“Our parent base has been with us for a number of years, and any type of change is unsettling,” said Joseph Conway, the charter network’s co-founder. “The idea that they had stepped out of Camden city (schools) to be with us and now would have to work with the city, that was a little bit offsetting.”

“But we’re all looking to play on the same level playing field, and those who are already there and have siblings will still have access to our schools,” he said. “We’re just going to have to lift our game, and that will be to the benefit of the kids.”

 

Star Ledger – Is N.J. one of the smartest states? Report ranks top to bottom   ‘According to a new analysis by The Washington Post, Garden Staters stack up pretty well when compared to other Americans, ranking ninth in the nation in terms of brain power…

November 14, 2015 at 1:35 PM, updated November 14, 2015 at 3:29 PM by Mark Mueller

New Jersey — a cradle of big ideas, from the light bulb to cutting-edge pharmaceutical research — has long been known for its wealth and top-flight schools.

But do those factors translate into smart residents?

According to a new analysis by The Washington Post, Garden Staters stack up pretty well when compared to other Americans, ranking ninth in the nation in terms of brain power.

The Post launched its insta-analysis following Donald Trump's harangue against Iowans Thursday for supporting fellow Republican presidential candidate Ben Carson, who has come under fire for inconsistencies about his past in a memoir.

"How stupid are the people of Iowa?" Trump asked during a campaign stop in the state. "How stupid are the people of the country to believe this crap?"

MORE: Which N.J. schools were named National Blue Ribbon schools?

The newspaper weighed four criteria in its rankings: 2015 SAT scores, 2015 ACT scores, college graduation rates and IQ tests.

Iowa, it turns out, isn't so dumb after all, notching eighth place on the list of smartest states, just ahead of New Jersey, the Post reported.

Massachusetts, home of Harvard University and the Massachusetts Institute of Technology, came in as the smartest state, followed by Minnesota, New Hampshire, Connecticut and Wisconsin.

The South took a beating in the newspaper's list, with South Carolina, Florida, Alabama and Mississippi in the bottom six. The dimmest state, according to the ranking? Sunny Hawaii.

Mark Mueller may be reached at mmueller@njadvancemedia.com. Follow him on Twitter @MarkJMueller. Find NJ.com on Facebook.

 

NJ Spotlight - NJ’s Decision To Stick With PARRC Puts It Among Small Minority Of States - According to a new report, only seven states are using PARCC to evaluate students in 2015-2016, as more states go their own way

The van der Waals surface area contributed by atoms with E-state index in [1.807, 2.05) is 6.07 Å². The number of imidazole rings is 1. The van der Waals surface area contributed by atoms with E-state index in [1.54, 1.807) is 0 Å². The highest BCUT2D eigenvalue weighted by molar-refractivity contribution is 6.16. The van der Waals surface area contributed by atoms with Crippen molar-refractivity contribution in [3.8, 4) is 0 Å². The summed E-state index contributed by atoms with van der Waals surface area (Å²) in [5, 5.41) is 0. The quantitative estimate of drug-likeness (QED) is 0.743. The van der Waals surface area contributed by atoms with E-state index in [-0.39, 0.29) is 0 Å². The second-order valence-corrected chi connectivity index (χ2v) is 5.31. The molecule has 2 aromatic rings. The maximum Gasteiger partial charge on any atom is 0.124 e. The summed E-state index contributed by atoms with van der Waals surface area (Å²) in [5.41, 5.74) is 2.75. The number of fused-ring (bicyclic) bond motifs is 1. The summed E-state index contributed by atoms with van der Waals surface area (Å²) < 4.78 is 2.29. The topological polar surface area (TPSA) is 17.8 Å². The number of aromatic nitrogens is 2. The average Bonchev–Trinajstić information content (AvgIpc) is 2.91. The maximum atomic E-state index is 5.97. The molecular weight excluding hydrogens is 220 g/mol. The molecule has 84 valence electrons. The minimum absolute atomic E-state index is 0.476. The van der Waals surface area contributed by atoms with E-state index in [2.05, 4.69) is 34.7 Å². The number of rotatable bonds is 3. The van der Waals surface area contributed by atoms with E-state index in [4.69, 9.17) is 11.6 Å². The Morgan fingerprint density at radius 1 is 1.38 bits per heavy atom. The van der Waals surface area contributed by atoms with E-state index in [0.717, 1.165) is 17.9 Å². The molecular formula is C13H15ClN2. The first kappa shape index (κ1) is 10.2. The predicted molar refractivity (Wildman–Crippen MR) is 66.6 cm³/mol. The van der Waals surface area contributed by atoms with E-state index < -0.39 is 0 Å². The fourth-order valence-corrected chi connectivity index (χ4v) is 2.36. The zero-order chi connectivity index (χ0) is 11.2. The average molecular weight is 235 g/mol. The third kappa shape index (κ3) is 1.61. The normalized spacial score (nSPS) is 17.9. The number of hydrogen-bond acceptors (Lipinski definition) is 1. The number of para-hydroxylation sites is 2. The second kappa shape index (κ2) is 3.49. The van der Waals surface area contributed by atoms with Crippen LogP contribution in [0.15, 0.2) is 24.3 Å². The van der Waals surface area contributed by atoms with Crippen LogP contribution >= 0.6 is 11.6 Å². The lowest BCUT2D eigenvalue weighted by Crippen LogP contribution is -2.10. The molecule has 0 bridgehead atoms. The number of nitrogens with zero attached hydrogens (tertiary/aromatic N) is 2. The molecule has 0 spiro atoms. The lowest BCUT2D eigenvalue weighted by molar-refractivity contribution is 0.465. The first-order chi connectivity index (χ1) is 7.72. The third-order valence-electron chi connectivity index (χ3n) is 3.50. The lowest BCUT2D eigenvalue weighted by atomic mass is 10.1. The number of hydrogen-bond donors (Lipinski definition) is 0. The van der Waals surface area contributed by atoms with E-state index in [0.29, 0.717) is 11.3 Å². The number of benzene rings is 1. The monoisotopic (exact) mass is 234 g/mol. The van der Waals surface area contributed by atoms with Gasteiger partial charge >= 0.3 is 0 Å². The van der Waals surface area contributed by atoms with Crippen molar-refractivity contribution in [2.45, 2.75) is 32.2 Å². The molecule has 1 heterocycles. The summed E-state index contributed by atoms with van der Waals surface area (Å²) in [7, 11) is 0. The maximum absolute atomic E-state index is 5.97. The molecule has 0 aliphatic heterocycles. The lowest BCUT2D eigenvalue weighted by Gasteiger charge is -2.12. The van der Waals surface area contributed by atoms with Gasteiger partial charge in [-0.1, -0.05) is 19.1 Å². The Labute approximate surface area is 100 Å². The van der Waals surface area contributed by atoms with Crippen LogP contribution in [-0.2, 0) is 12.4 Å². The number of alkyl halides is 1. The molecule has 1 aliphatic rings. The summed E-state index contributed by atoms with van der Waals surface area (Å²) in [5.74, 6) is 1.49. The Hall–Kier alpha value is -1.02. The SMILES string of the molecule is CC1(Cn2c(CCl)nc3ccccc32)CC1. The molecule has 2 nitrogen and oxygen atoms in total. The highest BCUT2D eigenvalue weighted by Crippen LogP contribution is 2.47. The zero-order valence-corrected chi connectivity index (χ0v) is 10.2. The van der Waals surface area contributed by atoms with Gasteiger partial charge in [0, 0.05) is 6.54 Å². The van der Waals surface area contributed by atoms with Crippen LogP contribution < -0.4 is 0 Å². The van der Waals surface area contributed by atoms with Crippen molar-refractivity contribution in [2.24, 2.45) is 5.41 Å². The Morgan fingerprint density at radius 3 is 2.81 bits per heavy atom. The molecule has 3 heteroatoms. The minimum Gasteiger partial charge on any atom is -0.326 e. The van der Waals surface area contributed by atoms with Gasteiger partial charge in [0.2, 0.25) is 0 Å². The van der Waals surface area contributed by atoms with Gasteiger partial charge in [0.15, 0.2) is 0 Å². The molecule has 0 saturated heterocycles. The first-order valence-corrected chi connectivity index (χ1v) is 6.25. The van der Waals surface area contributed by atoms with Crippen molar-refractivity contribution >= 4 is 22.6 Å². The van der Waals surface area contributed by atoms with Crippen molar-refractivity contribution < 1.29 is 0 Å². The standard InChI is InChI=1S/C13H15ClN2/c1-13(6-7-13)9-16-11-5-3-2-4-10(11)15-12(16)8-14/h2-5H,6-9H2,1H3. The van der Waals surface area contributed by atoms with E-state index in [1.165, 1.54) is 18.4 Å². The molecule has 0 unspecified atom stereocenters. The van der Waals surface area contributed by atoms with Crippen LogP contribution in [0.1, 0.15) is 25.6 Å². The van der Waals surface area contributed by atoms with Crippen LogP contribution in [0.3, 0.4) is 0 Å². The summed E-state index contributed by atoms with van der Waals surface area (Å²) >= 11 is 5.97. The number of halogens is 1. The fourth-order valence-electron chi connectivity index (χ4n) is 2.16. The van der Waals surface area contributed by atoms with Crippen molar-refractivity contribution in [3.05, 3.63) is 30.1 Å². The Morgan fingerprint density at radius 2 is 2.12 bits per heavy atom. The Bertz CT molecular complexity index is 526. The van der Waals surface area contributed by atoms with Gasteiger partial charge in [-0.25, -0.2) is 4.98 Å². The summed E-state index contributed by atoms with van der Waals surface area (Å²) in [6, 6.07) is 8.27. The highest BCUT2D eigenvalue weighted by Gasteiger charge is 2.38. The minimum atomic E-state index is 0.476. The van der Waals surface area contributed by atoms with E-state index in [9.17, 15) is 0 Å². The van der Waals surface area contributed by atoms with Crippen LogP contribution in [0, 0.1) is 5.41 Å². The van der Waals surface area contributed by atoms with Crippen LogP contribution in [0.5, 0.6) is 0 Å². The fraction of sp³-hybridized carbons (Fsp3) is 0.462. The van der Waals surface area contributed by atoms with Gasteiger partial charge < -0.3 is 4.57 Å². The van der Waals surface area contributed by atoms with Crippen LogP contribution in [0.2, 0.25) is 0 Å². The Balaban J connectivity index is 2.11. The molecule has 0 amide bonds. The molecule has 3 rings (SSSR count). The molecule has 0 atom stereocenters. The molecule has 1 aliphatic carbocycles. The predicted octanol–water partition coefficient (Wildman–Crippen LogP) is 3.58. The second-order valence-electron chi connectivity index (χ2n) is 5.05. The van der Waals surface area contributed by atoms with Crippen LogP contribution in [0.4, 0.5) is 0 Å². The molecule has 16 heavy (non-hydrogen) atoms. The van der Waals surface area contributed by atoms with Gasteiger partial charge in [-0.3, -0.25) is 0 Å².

JOHN MOONEY | NOVEMBER 12, 2015

As arguments over the state’s participation in PARCC rage on, it appears as if New Jersey’s reliance on the standardized tests is making it increasingly isolated.

New Jersey is now just one of seven states, along with Washington, D.C., that is slated to give at least some version of the PARCC language arts and math in the 2015-2016 school year, according to a new state-by-state survey conducted by the Education Commission of the States, a Colorado-based policy organization.

Those numbers are down from as many as 20 states initially in the PARCC testing consortium when New Jersey joined 2011, picking from two such multistate partnerships that had emerged in the country to develop new tests.

RELATED LINKS

SURVEY FROM EDUCATION COMMISSION OF THE STATES

But standardized testing has moved to the forefront of debate both nationally and in individual states, and numerous states have since dropped out of testing consortiums like PARCC or have significantly modified their testing to fit their own needs and politics.

Since last November, 15 states have made “significant changes” in testing policies, the ECS said.

The other states still expected to give the Partnership for Assessment of Readiness for College and Careers tests this year are Colorado, Illinois, Maryland, Massachusetts, New Mexico, and Rhode Island, according to the survey.

And even then, there are issues about how much PARCC will actually be used. Massachusetts, for instance, is weighing whether to combine PARCC with its existing high school test.

The survey also noted that the Smarter Balanced testing consortium now has 15 member-states --including Connecticut, Delaware, and California -- also down from a year ago. PARCC and Smarter Balanced were the two main testing consortia created to develop standardized exams that would allow states to compare their results against one another.

Meanwhile, 25 other states have opted to develop their own state-specific tests, up from 20 a year ago.

Separate from these mandated exams, the report listed 27 states that also have statewide exams in social studies and history in at least some grades -- including four that use the U.S. citizenship test. New Jersey has no such statewide exam.

New Jersey is in the slim majority of states with no requirements for taking at least a portion of the college entrance exams, either, such as the SAT and ACT. Twenty-one states have such requirements.

Every state, including New Jersey, has at least one science exam in elementary, middle, and high school.